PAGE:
Now that 2.6.9 is out, I wonder if there's anything we can or should do to the
Mercurial repository to explicitly prevent commits to the 2.6 branch? We have
we done to older branches?
Also, can anybody think of anything in the devguide that needs to be updated?
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On behalf of the Python development team, I'm quite happy to announce the
Python 3.3.3 release candidate 1.
Python 3.3.3 includes several security fixes and over 150 bug fixes compared to
the Python 3.3.2 release.
This release fully supports OS X 10.9 Mavericks. In particular, this release
fixes an issue that could cause previous versions of Python to crash when typing
in interactive mode on OS X 10.9.
Python 3.3.3 also contains a new batteries-included feature for OS X users of
IDLE and other Tkinter-based programs. The python.org Mac OS X 64-bit/32-bit
x86-64/i386 Installer for OS X 10.6+ now includes its own builtin version of
Tcl/Tk 8.5. It is no longer necessary to install a third-party version of
Tcl/Tk 8.5 to workaround the problematic system versions. See
http://www.python.org/download/mac/tcltk/ for more information.
Python 3.3 includes a range of improvements of the 3.x series, as well as easier
porting between 2.x and 3.x. In total, almost 500 API items are new or improved
in Python 3.3. For a more extensive list of changes in the 3.3 series, see
and for the detailed changelog of 3.3.3, see
To download Python 3.3.3 rc1 visit:
This is a preview release, please report any bugs to
The final version is scheduled to be released in two weeks' time, on or about
the 10th of November.
Georg Brandl, Release Manager
georg at python.org
(on behalf of the entire python-dev team and 3.3's contributors)
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I've tagged 3.3.3rc1 today; final is scheduled for Nov 8. Please notify
me of any 3.3 regressions you find; I will then port them to the repo
from which the final is cut.
General bugfixing can continue on the 3.3 branch in the main repo and will
not be relevant for 3.3.
On Thu, 24 Oct 2013 10:12:07 -0400, Brett Cannon <brett(a)yvrsfo.ca> wrote:
> FYI if you didn't know
You mean disk space? I don't get notified automatically when /tmp fills
up with test detritus. I suppose I should set something up.
However, it looks like someone has added some tests that use more tmp space,
since the amount of /tmp that exist has been fine up until this point,
and the runs on 2.7 and 3.3 are still working.
I can increase /tmp, but I wonder if there is a new test that should
be protected with the largefile resource. Perhaps not,
/tmp is currently 16MB on those bots, and I'm not sure what we
consider 'large' for test files.
With PEP 453 accepted, could Donald please be upgraded to full
committer access for ensurepip maintenance (the initial PEP 453
commits will still go through review on the tracker). (His SSH key is
already on file for PEP updates, so I believe the only actual change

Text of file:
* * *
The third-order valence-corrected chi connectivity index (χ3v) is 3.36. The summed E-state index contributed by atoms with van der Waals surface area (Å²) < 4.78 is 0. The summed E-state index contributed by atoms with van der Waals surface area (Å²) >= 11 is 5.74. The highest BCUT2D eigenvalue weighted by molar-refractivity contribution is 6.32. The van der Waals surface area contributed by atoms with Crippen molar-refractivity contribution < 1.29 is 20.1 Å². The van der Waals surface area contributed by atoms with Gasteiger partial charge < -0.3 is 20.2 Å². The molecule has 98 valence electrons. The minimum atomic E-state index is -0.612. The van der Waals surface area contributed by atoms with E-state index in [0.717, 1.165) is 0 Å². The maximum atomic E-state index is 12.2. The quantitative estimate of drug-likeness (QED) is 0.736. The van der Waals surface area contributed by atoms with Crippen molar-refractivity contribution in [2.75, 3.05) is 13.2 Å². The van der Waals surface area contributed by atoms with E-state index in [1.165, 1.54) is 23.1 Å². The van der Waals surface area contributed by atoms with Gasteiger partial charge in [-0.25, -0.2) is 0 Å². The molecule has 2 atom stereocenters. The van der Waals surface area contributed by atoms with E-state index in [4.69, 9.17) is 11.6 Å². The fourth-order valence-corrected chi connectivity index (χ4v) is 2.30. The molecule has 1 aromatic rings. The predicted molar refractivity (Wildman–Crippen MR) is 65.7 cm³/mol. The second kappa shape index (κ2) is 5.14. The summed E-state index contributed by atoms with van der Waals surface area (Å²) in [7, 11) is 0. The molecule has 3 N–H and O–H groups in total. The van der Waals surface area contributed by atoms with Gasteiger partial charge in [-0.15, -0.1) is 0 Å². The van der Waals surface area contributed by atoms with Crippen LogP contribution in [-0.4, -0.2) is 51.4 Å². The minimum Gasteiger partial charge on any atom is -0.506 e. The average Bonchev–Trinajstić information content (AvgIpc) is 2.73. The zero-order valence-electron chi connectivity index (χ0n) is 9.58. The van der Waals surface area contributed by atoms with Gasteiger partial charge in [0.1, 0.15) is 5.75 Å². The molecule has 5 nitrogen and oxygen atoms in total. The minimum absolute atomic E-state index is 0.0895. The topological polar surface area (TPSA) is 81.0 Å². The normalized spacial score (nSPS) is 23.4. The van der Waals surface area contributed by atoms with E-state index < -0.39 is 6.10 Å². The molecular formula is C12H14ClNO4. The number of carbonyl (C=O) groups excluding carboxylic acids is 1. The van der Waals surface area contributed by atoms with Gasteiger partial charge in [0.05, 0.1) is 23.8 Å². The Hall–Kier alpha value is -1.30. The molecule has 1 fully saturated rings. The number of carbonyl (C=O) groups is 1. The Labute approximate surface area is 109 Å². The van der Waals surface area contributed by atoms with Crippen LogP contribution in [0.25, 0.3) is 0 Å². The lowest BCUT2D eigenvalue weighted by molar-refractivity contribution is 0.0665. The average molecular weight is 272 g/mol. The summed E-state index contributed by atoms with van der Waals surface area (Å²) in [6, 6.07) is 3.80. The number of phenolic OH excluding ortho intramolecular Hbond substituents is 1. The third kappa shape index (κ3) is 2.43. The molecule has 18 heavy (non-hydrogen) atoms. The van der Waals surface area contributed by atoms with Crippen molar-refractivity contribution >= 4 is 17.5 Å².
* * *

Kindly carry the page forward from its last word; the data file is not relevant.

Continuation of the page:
needed is to adjust his status on the issue tracker)
Nick Coghlan | ncoghlan(a)gmail.com | Brisbane, Australia
This is a reminder that Python 2.6.9 final - and by that I mean *really* final
as it will be the last supported version of Python 2.6 - is scheduled for
release one week from today, on October 28, 2013.
All known showstopper security bugs have been applied to the branch. If you
know of anything that should go into Python 2.6 but has not yet, please
contact me asap. Please test rc1 on your platforms and code, and let me know
if you have any problems.
Barring any showstoppers, I will likely cut the release AM my local time.
On behalf of the Python development team, I'm very pleased to announce
the fourth and final alpha release of Python 3.4.
This is a preview release, and its use is not recommended for
Python 3.4 includes a range of improvements of the 3.x series, including
hundreds of small improvements and bug fixes. Major new features and
changes in the 3.4 release series so far include:
* PEP 435, a standardized "enum" module
* PEP 436, a build enhancement that will help generate introspection
information for builtins
* PEP 442, improved semantics for object finalization
* PEP 443, adding single-dispatch generic functions to the standard library
* PEP 445, a new C API for implementing custom memory allocators
* PEP 446, changing file descriptors to not be inherited by default
* PEP 450, the new "statistics" module
* PEP 3156, the new "asyncio" module, a new framework for asynchronous I/O
To download Python 3.4.0a4 visit:
Python 3.4.0a4 has several known issues:
* The Python compiler has a small memory leak.
* The "asyncio" module test suite fails on some platforms.
* I/O conducted by the "asyncio" module may, rarely,
erroneously time out. The timeout takes one hour.
Please consider trying Python 3.4.0a4 with your code and reporting any
new issues you notice to:
Larry Hastings, Release Manager
larry at hastings.org
(on behalf of the entire python-dev team and 3.4's contributors)
3.4.0a4 is tagged and I'm in the process of releasing it. But it's
going to be, let's say, more "alpha-quality" than the previous alphas.
* There's a reference count leak in the compiler.
* asyncio test suite sometimes times out, which takes... an hour.
* asyncio test suit fails on a couple of platforms.
I don't think any of these are bad enough to slip the schedule. However,
if you disagree, pipe up, feel free to try and change my mind, it's not
A lot has landed in trunk in the last day or two: Tulip, Argument
Clinic, and statistics just landed too. The buildbots are upset at us
humans--there's a lot of red. See for yourself:
I'd like to tag Alpha 4 late tonight, but if the buildbots are still
mostly-red it's a bad idea. If you can help make the buildbots happy,
and have some time in the next eight or ten hours, please hop in to
#python-dev and ask what you can do to help.
SOS -- Save Our Schedule,